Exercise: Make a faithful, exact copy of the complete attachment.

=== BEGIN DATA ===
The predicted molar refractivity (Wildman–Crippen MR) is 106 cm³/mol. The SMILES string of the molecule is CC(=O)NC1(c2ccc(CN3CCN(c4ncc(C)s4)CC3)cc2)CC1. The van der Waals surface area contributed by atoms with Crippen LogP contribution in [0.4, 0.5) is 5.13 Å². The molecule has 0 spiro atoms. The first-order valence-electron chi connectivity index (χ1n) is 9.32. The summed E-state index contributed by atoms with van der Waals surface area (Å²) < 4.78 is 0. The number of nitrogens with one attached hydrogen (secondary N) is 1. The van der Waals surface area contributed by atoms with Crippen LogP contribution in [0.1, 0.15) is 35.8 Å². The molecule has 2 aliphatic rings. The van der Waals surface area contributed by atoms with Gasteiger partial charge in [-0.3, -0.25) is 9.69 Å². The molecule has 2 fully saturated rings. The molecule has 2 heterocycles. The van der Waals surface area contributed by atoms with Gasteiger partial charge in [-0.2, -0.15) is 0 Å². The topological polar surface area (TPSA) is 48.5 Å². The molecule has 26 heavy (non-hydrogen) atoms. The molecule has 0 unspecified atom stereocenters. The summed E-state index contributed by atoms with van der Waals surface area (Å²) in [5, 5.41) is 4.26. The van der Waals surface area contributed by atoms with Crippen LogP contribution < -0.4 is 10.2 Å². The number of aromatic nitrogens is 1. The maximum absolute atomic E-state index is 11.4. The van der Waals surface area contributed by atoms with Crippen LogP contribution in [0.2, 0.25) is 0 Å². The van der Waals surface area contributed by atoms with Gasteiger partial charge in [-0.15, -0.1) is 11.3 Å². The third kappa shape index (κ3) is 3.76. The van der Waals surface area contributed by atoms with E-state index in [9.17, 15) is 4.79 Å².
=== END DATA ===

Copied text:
The predicted molar refractivity (Wildman–Crippen MR) is 106 cm³/mol. The SMILES string of the molecule is CC(=O)NC1(c2ccc(CN3CCN(c4ncc(C)s4)CC3)cc2)CC1. The van der Waals surface area contributed by atoms with Crippen LogP contribution in [0.4, 0.5) is 5.13 Å². The molecule has 0 spiro atoms. The first-order valence-electron chi connectivity index (χ1n) is 9.32. The summed E-state index contributed by atoms with van der Waals surface area (Å²) < 4.78 is 0. The number of nitrogens with one attached hydrogen (secondary N) is 1. The van der Waals surface area contributed by atoms with Crippen LogP contribution in [0.1, 0.15) is 35.8 Å². The molecule has 2 aliphatic rings. The van der Waals surface area contributed by atoms with Gasteiger partial charge in [-0.3, -0.25) is 9.69 Å². The molecule has 2 fully saturated rings. The molecule has 2 heterocycles. The van der Waals surface area contributed by atoms with Gasteiger partial charge in [-0.2, -0.15) is 0 Å². The topological polar surface area (TPSA) is 48.5 Å². The molecule has 26 heavy (non-hydrogen) atoms. The molecule has 0 unspecified atom stereocenters. The summed E-state index contributed by atoms with van der Waals surface area (Å²) in [5, 5.41) is 4.26. The van der Waals surface area contributed by atoms with Crippen LogP contribution < -0.4 is 10.2 Å². The number of aromatic nitrogens is 1. The maximum absolute atomic E-state index is 11.4. The van der Waals surface area contributed by atoms with Crippen LogP contribution in [0.2, 0.25) is 0 Å². The van der Waals surface area contributed by atoms with Gasteiger partial charge in [-0.15, -0.1) is 11.3 Å². The third kappa shape index (κ3) is 3.76. The van der Waals surface area contributed by atoms with E-state index in [9.17, 15) is 4.79 Å².